No matter how affordable and convenient e-book readers have become, there’s still nothing quite like strolling through the aisles of a well-stocked bookstore and flipping pages.
If that’s your idea of a solid afternoon, you’re not alone. Despite panic over digital sales being the demise of musty-smelling books, e-sales have declined 10 percent this year and publishers are increasing warehouse space to make room for tangible titles.
That’s excellent news for Barnes & Noble, the most recognizable brick and mortar bookseller: the company has stores in every state, selling 203 million titles every year. Here are some margin notes on their past, present, and future:
1. THEY STARTED WITH SCHOOL BOOKS.
Charles Montgomery Barnes decided to open a bookstore in Wheaton, Illinois in 1873. A nearby college and public school created demand for textbooks, which could be easily restocked thanks to freshly-laid railroads. Barnes’ son, William, took over in 1902 before moving to New York City in 1917 and partnering with fellow bookseller Gilbert Clifford Noble. By 1932, their flagship Barnes & Noble store on Fifth Avenue was selling books of all kinds, though in a somewhat peculiar manner.
2. THEY PIONEERED THE USE OF “BOOK-A-TERIAS.”
Long before the McDonald brothers imagined an assembly line for hamburgers, Barnes and Noble used their New York store to experiment with a revolutionary new layout. Customers in the 1940s would approach an employee who filled out a sales slip; another clerk would package the book; a third would handle the money to complete the transaction. While expedient, the cafeteria-like flow and awkward division of labor never caught on.
3. THEY WERE ONE OF THE FIRST STORES TO PIPE IN MUZAK.
Muzak, the branded term for the serene instrumental sounds heard in retail outlets, was started in the 1920s by the Wired Radio Company of Cleveland, Ohio. Purporting to have scientifically-arranged scores to maximize the soothed moods of consumers, the business moved to New York in 1936. Barnes & Noble became an early adopter in 1940, installing an elaborate speaker system that offered music, sports updates, and news. The tunes were also meant to offset employee fatigue by playing faster beats at regular intervals.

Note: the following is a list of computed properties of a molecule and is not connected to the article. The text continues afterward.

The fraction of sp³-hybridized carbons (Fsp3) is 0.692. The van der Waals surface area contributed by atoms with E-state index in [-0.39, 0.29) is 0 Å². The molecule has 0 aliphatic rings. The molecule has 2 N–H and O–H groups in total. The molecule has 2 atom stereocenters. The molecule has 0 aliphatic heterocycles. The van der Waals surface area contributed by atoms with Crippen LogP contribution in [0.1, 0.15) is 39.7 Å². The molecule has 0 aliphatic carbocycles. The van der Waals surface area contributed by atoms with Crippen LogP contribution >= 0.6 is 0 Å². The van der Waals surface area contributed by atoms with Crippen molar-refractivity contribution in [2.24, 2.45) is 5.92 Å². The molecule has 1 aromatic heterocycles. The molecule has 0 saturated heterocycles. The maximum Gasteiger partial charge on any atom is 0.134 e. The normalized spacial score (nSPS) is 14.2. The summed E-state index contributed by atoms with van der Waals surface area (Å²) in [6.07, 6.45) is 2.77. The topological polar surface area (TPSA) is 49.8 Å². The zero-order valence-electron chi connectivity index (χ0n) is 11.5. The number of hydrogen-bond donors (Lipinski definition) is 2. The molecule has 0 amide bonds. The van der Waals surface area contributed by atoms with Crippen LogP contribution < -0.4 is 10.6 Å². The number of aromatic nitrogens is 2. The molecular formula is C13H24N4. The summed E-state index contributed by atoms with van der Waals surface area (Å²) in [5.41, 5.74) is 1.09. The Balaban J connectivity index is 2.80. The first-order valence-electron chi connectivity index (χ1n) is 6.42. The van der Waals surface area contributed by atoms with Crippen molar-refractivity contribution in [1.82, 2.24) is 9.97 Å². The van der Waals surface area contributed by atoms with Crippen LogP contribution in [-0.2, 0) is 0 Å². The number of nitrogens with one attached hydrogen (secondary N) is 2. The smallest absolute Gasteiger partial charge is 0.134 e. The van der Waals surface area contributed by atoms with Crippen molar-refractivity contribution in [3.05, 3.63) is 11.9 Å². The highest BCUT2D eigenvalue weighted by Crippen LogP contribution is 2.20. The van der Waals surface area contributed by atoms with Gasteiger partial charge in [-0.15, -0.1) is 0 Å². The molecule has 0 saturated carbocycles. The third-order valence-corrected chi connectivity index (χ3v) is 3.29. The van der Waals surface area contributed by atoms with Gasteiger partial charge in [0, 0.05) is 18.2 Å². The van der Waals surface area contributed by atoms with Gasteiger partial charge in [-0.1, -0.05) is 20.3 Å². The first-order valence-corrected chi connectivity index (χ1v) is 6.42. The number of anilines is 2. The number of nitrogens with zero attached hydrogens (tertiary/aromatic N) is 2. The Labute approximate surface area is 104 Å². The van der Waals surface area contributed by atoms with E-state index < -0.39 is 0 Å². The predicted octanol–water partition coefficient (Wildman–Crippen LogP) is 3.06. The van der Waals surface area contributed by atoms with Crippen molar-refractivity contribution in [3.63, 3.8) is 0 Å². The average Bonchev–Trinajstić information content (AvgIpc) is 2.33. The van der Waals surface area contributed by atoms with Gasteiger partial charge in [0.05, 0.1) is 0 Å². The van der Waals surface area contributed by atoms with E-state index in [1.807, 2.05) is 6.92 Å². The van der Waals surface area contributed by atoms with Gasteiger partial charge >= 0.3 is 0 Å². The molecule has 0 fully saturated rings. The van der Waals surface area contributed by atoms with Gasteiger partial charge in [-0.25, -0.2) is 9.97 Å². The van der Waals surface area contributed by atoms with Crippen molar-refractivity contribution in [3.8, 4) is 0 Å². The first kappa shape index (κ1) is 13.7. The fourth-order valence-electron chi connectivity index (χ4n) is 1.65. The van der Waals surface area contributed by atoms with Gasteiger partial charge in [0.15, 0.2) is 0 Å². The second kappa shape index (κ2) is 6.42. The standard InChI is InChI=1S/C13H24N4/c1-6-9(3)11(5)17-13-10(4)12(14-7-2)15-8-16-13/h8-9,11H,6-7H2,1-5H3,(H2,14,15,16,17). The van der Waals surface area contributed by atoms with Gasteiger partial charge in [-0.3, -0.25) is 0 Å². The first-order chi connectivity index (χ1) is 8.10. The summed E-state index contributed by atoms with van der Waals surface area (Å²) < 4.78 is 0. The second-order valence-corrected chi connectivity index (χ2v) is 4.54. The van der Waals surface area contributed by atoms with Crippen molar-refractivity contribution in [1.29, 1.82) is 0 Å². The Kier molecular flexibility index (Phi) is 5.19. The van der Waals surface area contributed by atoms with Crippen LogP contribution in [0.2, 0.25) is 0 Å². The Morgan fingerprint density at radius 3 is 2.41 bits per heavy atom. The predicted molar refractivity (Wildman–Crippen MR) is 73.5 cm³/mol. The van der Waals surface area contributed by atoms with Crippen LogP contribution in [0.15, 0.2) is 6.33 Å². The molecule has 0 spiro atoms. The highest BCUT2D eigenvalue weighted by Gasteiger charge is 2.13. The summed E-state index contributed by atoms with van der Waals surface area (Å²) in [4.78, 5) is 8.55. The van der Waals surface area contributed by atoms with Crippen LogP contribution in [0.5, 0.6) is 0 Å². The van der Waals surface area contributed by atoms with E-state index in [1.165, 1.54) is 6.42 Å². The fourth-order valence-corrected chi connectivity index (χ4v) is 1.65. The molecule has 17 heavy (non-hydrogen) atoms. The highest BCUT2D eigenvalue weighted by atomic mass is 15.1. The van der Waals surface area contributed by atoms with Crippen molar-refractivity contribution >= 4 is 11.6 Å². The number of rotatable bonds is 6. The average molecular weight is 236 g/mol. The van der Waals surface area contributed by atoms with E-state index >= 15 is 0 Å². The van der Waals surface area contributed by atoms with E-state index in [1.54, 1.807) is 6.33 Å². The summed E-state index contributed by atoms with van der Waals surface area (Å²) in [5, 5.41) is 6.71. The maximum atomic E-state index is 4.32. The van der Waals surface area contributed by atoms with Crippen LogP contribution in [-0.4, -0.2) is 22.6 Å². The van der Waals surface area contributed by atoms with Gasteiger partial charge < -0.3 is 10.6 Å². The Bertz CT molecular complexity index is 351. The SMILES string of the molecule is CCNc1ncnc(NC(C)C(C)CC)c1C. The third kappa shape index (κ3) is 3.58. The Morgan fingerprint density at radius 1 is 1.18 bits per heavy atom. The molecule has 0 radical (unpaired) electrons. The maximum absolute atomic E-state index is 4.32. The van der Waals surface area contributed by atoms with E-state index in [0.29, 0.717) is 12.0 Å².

4. A COLLEGE DROPOUT WOUND UP BUYING THEM OUT.
By the 1960s, Barnes & Noble had outlived its namesakes and began to entertain offers from buyers. Leonard Riggio was a part-time college student at New York University who worked at the campus bookstore and was frustrated to discover he wouldn’t be allowed to oversee its operation. He dropped out and opened a competing store, the Student Book Exchange, in Greenwich Village in 1965. The business grew so successful that he was able to purchase Barnes & Noble’s flagship (and only) store in 1971 for $1.2 million.
5. THEY SOLD BOOKS TO PEOPLE WHO DIDN’T WANT TO READ THEM.
Not that they couldn’t read—they just preferred not to. When Riggio opened an 80,000 square foot annex near his Fifth Avenue location in 1975, closeout books were sometimes sold by the pound. This generic approach filled a need for customers who wanted books to fill shelf space in their homes, effectively making them a decorative item. Buyers who loaded up were even granted use of grocery-style shopping carts.
6. THE STORE WANTED PEOPLE TO LOITER.
While newsstands didn’t take kindly to people reading without purchasing, Barnes & Noble was an early advocate of letting customers stretch out and relax a bit. Riggio found the sales annex so large that it was easy to install benches, telephone booths, and bathrooms, making it easier for people to linger. Although he received criticism from people thinking his stores would become glorified rest stops, Riggio was right: People would browse longer if you let them pee. He later added armchairs, coffee, and cooking demonstrations.
7. THEY GOT ONLINE LONG BEFORE AMAZON.